God still does that today. I know of a missionary who answered a call from God to go to Mongolia and preach the gospel. Why Mongolia of all places? Maybe there was a Rahab there, maybe there was some single person who was honestly seeking the knowledge of God. Now guess what? There is a man there ready to tell that person all about Jesus.
Meanwhile, back to the Book of James. I terms of what we have learned so far during our study, what made Rahab notable; what made her worthy of mention here in James, as well as the “believers hall of fame” in the Book of Hebrews? It’s the same thing that separates the devils who believe and tremble from true believers. The people in the city of Jericho were much like those devils. They believed in what was about to happen to them; they may have even believed the God of Israel was real. Rahab, however, sprang into action. Rahab was not saved because she sprang into action. Rahab was able to spring into action because she had believed with a faith that was true.
Thou believest that there is one God; thou doest well: the devils also believe, and tremble.
Earlier, we discussed the rather shocking statement that James made in this letter; that statement was that even devils believe, and tremble. Now we are going to explore that some more to illustrate the fact that belief, even if based on truth, may not be saving belief.
Devils believe there is one true God; they even believe in the correct God. In Acts 16, beginning in verse 16, we can see the story of the demon-possessed woman following Paul and his fellow evangelists, likely Silas, Timothy, and Luke. What is key here is the fact that the demon recognized that the God in question was “the most high God.”
Demons even recognized the deity and sonship of Jesus Christ when they encountered him at different times. In the story of the Garasene demoniac in Mark 5:1-10 and Luke 8:26-33, we can clearly see that this demon understood that Jesus was the Son of God.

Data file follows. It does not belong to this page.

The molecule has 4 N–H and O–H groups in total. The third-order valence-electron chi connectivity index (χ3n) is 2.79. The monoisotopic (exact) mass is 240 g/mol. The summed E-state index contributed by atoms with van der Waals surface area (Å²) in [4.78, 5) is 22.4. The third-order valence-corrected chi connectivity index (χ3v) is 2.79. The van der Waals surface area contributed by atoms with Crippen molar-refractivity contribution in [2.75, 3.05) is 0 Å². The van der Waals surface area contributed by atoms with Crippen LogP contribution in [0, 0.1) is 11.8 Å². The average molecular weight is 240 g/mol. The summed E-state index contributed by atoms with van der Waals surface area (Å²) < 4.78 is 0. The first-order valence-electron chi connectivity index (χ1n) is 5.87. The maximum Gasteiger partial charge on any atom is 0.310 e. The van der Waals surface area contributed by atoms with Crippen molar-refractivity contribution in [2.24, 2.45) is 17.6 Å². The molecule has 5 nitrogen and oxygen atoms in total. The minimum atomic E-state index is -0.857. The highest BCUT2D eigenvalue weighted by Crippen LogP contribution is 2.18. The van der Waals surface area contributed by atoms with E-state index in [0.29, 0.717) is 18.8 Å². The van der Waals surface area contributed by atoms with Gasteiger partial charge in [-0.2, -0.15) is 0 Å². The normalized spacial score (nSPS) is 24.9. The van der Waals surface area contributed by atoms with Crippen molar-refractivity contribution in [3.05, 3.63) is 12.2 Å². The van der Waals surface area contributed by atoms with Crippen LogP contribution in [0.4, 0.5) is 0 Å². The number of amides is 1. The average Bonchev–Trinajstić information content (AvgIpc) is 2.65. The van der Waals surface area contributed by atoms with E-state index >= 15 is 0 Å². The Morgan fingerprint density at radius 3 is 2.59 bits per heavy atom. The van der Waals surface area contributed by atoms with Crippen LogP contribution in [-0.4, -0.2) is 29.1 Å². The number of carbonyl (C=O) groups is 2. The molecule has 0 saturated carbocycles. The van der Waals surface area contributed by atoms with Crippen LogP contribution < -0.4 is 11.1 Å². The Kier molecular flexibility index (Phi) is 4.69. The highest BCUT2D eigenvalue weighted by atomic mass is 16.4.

Not only do demons know God is God, and that Jesus was his son; they also have a clear understanding of Bible doctrines. They even know how scripture says the story will end for them. The demons Jesus cast into the herd of pigs in Matthew Chapter 8 asked Jesus if he had come to “torment us before the time.” They understood, obviously, the Biblical teaching concerning the eventual disposition of Satan and his demon angels.
We can see that devils believe in God, they understand who Jesus Christ is, and even understand Scripture as well as many Christians; we also know that Satan and his demons are certainly not saved(nor can they be, but that is another devotional all together.) What then, can we learn here?
This is merely a reinforcement of the same thing we have learned from James in the last several devotionals. An intellectual knowledge of who God is and even in the correct and only God is not enough. A mental assent to the reality and identity of Jesus Christ is not enough. Even a thorough and complete knowledge of the Word of God and Bible doctrine is not enough.
True faith, that being faith that saves, will always produce a change of heart and a change of character. There will be evidence on display of the transformation that has taken place within us if a transformation actually occurred.